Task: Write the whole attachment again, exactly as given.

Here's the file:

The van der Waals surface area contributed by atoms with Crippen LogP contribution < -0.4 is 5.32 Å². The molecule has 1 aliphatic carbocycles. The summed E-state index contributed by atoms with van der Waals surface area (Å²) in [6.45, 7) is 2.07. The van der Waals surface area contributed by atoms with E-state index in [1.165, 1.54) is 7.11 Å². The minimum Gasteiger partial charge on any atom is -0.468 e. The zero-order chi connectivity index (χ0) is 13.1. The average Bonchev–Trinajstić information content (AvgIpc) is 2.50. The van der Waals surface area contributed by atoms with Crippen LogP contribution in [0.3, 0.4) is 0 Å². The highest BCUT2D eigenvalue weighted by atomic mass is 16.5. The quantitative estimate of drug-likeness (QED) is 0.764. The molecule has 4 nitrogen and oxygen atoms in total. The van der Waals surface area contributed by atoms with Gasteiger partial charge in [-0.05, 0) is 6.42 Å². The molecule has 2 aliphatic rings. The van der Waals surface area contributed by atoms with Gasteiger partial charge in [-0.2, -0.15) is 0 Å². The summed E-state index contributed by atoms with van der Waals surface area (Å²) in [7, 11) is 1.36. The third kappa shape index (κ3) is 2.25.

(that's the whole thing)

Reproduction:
The van der Waals surface area contributed by atoms with Crippen LogP contribution < -0.4 is 5.32 Å². The molecule has 1 aliphatic carbocycles. The summed E-state index contributed by atoms with van der Waals surface area (Å²) in [6.45, 7) is 2.07. The van der Waals surface area contributed by atoms with E-state index in [1.165, 1.54) is 7.11 Å². The minimum Gasteiger partial charge on any atom is -0.468 e. The zero-order chi connectivity index (χ0) is 13.1. The average Bonchev–Trinajstić information content (AvgIpc) is 2.50. The van der Waals surface area contributed by atoms with Crippen LogP contribution in [0.3, 0.4) is 0 Å². The highest BCUT2D eigenvalue weighted by atomic mass is 16.5. The quantitative estimate of drug-likeness (QED) is 0.764. The molecule has 4 nitrogen and oxygen atoms in total. The van der Waals surface area contributed by atoms with Gasteiger partial charge in [-0.05, 0) is 6.42 Å². The molecule has 2 aliphatic rings. The van der Waals surface area contributed by atoms with Gasteiger partial charge in [-0.2, -0.15) is 0 Å². The summed E-state index contributed by atoms with van der Waals surface area (Å²) in [7, 11) is 1.36. The third kappa shape index (κ3) is 2.25.